"Radio waves don't penetrate building walls very well and if you have tinted windows in an office building, that's near death to a radio signal," said Seybold. "Maybe you're not close enough to a cell site, but you are also competing with others in your area" for reception.

Entner speculated that the calls are dropping as the system tries to offload demand from a cell site I'm using that is getting overwhelmed with peak traffic to another nearby that has less demand at the time. Conversations get garbled when there is an inadequate transfer of the call from one cell site to another.

AT&T is increasing its 850MHz band frequency, which travels longer distances than the current 1900MHz frequency and is better able to penetrate into buildings. But licenses for 850MHz are not automatically granted, according to Seybold, and it's unclear whether that is an option in my neighborhood.

Since the AT&T customer service representative said the company doesn't plan to erect any additional cell sites in my neighborhood, I may have to just wait until AT&T offers a MicroCell signal booster they call femtocell that works by using a customer's home broadband network. The device, which costs $150, is being tested in a public market trial in Charlotte, N.C.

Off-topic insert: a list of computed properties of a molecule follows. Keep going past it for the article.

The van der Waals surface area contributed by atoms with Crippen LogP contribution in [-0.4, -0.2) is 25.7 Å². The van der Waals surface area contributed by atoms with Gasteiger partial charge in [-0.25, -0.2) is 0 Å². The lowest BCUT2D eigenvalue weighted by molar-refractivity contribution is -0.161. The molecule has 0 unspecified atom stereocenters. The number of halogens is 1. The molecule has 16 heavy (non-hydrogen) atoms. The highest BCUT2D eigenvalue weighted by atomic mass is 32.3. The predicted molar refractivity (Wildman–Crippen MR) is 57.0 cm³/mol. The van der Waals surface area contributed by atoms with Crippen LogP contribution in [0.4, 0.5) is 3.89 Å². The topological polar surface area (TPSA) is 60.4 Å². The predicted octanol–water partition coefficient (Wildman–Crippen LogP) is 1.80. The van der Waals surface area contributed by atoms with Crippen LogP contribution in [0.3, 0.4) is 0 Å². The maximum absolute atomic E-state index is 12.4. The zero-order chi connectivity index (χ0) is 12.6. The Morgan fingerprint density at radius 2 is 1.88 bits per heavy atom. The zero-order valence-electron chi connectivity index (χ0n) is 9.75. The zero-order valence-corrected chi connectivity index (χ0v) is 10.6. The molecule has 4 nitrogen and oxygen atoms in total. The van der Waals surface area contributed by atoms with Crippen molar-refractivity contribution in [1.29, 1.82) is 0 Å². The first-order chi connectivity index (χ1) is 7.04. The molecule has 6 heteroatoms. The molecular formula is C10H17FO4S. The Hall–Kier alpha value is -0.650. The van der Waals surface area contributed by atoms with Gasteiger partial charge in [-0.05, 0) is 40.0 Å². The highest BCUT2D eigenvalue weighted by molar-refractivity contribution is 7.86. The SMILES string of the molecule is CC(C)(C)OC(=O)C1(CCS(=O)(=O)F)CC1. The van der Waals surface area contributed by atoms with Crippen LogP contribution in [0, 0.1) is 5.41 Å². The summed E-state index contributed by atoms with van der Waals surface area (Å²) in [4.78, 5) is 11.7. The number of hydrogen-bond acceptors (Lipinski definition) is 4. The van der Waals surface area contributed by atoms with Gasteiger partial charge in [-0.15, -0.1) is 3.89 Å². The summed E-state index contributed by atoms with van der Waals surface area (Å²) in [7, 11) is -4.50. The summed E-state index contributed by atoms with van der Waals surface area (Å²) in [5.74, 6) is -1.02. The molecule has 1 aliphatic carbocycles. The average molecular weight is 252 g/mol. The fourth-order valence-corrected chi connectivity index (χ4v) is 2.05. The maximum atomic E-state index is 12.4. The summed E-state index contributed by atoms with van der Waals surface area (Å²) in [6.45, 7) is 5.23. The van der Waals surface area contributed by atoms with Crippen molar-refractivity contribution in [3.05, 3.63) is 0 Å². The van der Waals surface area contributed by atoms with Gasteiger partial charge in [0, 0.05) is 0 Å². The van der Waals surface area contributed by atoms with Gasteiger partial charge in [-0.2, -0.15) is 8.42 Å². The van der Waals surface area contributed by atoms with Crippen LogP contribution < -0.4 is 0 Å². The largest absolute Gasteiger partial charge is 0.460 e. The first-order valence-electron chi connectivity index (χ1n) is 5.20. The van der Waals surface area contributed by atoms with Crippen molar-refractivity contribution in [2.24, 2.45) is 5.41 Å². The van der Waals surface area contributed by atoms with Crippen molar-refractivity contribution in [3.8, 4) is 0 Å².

Supposedly there are ways for neighbors to piggyback off the signal, just like with a Wi-Fi, but Seybold said his understanding is that there is a way to secure it.

In the meantime, I could use a Zboost, a type of cell signal booster device that extends coverage in buildings and cars, according to a spokeswoman for the company that makes them, Wi-Ex.

"There's no network in the U.S. that's going to provide adequate indoor coverage for everybody," Seybold said.

AT&T doesn't typically offer refunds for outages, and frequent problems like mine
One reader wrote that he got a $50 refund after complaining to AT&T about his poor iPhone reception, but I had no such luck when I called the company.

"That's not something we're allowed to credit for per our policy," the customer service representative told me when I asked. "Even if the service outage was for three or four days, or a week," he said, noting that customers in Kentucky were not given refunds after an outage caused by a bad ice storm.